European Ombudsman on GMOs
Clear Maladministration by the Commission
Brussels, 19 January 2016
The European Ombudsman Emily O'Reilly decided that between 2012 and 2014 the European Commission repeatedly failed to meet the legally binding deadline for processing applications for the import of genetically modified organisms (GMOs) for food and feed and did not make its decisions within a reasonable time. “These failures constituted maladministration,” wrote O’Reilly.
“We welcome the Ombudsman’s decision and the recognition that political difficulties cannot justify maladministration. It is encouraging to see that in the last few months the Commission has improved its timelines and we very much look forward to the Commission approving products in compliance with its legal obligations,” commented Nathalie Moll, EuropaBio Secretary General.
EuropaBio has repeatedly called on the Commission to maintain a fully functional and predictable GM approval system, as the use of GM commodities continues to be substantial in the EU. Being so highly dependent on imports, it is crucial for the EU to avoid asynchronous approvals and risks of trade disruptions. This is why in addition to normalising the approval system at Commission level, it is important that increasing timelines for risk assessment at the European Food Safety Authority level receive due attention.
The biotech industry firmly believes that the most obvious and accessible generator of innovation, jobs and growth is the approval of safe new products, ensuring consumer safety while giving industry the consistency it requires to operate.
Notes to the editor
- Decision of the European Ombudsman on the European Commission’s handling of authorisation applications for genetically modified food and feed.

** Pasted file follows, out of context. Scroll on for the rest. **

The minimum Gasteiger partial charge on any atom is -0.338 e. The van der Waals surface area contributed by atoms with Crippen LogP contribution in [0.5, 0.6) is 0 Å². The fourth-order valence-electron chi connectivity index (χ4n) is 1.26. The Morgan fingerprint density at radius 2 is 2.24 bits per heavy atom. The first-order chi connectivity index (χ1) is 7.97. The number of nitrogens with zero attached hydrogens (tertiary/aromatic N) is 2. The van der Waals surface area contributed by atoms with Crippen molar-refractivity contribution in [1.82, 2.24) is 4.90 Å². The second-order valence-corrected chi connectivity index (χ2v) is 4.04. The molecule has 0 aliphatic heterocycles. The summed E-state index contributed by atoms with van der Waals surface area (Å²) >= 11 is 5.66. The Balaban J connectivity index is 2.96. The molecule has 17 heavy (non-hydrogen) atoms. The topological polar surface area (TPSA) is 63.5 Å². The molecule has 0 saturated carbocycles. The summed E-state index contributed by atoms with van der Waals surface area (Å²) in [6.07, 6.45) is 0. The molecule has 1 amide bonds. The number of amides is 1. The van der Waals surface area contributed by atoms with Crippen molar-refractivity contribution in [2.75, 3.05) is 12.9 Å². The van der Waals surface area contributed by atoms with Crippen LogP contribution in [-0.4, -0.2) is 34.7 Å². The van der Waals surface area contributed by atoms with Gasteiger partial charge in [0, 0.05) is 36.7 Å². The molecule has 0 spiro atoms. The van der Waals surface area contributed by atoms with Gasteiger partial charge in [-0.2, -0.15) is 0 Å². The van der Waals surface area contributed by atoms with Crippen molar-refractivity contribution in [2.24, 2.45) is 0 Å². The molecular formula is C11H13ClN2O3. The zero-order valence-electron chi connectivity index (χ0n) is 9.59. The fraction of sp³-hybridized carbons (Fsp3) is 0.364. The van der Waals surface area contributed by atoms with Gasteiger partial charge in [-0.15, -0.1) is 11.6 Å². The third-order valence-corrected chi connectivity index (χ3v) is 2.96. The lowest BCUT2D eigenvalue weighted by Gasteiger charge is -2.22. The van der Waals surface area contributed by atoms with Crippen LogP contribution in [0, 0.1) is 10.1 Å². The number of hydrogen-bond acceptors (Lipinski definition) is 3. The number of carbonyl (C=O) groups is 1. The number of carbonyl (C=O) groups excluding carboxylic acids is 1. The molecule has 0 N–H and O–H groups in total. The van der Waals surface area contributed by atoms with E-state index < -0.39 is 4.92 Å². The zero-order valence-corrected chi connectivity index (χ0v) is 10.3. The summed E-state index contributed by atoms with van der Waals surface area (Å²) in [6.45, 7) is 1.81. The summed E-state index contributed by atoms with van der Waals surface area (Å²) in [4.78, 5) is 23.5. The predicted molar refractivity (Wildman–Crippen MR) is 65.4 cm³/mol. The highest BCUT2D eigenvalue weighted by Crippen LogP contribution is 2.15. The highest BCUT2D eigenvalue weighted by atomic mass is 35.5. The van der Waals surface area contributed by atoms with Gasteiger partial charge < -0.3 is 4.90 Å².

- The European Ombudsman:The European Ombudsman investigates complaints about maladministration in EU institutions and agencies.
- The complaint: EuropaBio, COCERAL and FEFAC jointly filed a complaint with the European Ombudsman on 12 September 2014, after having repeatedly raised their concerns with the European Commission concerning the unduly delayed authorisations for GM products and the resulting trade disruptions in the past. This complaint concerns delays caused at two stages of the authorisation process for GMO applications: (1) the stage at which the European Commission is bound by law to submit a draft implementing decision for vote to the Standing Committee on Plants, Animals, Food and Feed within 3 months of a positive safety assessment by EFSA, and (2) the stage when the Commission adopts the draft implementing decision after the Appeal Committee reaches no qualified majority during a vote.
- Evidence of illegal and unreasonable delays: The Commission acknowledged on several occasions its systematic failure to comply with the above-mentioned 3 month deadline. For products approved in 2015, this phase alone took over 16 months instead of 3 months as required by law. The Commission unilaterally caused a de facto moratorium from late 2013 to spring 2015 and admitted that “[i]f the result of the vote in the Appeal Committee is “No opinion”, the Commission is required by the GMO legal framework and by the Charter of Fundamental Rights to adopt a decision on the application.”There are currently more than 40 GMO applications for the import of GM grain pending in the system.
- The EU Food and Feed Chain stands united in continuing to call for a functioning, evidence-based EU policy on GMOs.